Published in December/January Issue             

A new report by the Economist Intelligence Unit (EIU) highlights the urgent need to develop effective strategies that better address the burden of obesity on economies and healthcare systems across Europe. The report, which was commissioned by Johnson & Johnson subsidiary, Ethicon, examines government policies for dealing with the obesity and includes perspectives from a 15 obesity experts.

The report says policymakers “appear divided over how to confront the continent’s weight issue” and solving the problem requires “creating an environment that prevents obesity rather than encourages an unhealthy lifestyle.” However, it argues that prevention programs alone are not enough, particularly for those who are already severely overweight and obese. The report stresses the importance of including more aggressive treatment measures for these individuals who may not benefit from prevention efforts.

“I do not understand why people who have developed a disease due to a bad lifestyle shouldn’t be eligible for treatment. There is some sort of social cultural stigma that makes obesity different from any other disease we know,” Professor Francesco Rubino, chair of metabolic and bariatric surgery, King’s College London, commented in a press release.

According to the World Health Organization (WHO), Obesity is one of the greatest public health challenges of the 21st century. Its prevalence has tripled in many countries of the WHO European Region since the 1980s, and the numbers “continue to rise at an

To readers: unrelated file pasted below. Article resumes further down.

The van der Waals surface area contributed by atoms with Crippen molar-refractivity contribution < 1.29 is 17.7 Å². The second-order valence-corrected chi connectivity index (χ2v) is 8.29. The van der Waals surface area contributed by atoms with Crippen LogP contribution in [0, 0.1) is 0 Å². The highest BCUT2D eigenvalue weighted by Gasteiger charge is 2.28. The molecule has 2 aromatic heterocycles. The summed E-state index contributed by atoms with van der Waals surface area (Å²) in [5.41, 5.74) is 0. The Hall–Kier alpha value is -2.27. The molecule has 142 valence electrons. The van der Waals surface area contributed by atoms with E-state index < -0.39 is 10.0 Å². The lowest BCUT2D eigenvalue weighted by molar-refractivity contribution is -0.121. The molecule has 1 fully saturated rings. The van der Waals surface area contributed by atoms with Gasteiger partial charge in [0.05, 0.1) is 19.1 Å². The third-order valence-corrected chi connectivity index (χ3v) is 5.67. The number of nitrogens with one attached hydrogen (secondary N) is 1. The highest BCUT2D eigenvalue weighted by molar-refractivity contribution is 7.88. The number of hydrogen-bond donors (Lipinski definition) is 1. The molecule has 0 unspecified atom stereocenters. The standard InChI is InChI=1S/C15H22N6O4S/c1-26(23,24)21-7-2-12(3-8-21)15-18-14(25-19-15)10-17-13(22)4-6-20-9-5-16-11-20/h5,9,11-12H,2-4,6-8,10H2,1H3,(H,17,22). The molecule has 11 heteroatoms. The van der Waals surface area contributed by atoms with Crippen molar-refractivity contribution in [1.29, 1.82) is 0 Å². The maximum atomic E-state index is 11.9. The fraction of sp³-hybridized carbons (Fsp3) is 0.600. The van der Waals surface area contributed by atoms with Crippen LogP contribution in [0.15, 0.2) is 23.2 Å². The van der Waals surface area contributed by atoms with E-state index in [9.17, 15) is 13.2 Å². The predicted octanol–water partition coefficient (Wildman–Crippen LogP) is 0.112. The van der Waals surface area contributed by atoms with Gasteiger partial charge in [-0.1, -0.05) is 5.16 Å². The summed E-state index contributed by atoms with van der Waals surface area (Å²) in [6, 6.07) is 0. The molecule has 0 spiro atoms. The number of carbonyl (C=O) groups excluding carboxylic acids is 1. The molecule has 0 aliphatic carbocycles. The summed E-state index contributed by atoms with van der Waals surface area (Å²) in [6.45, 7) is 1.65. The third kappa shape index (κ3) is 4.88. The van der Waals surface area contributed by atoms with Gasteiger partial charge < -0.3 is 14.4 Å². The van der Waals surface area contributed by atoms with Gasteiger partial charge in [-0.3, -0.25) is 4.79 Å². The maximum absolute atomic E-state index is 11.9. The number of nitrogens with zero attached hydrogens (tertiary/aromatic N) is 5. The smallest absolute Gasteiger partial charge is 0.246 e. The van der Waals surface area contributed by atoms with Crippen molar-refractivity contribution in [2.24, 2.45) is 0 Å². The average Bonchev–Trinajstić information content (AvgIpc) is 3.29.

alarming rate.”

Findings from the EIU report entitled, Confronting Obesity in Europe: Taking action to change the default setting, include:

  • Variations in obesity rates suggest the need for more targeted programs because not all countries are experiencing the epidemic in the same way
  • Obesity-associated diseases and scarcity of data add to strains on health systems and make it difficult to assess the full costs of the obesity epidemic and the best proven ways to address it
  • A policy focus on prevention is of little use to those already severely affected by
    the disease
  • Only an integrated, multi-sectoral strategy is likely to cap the growth of obesity rates and that no European country currently has a comprehensive strategy
  • Creating an overall environment that deters obesity is key to solving the problem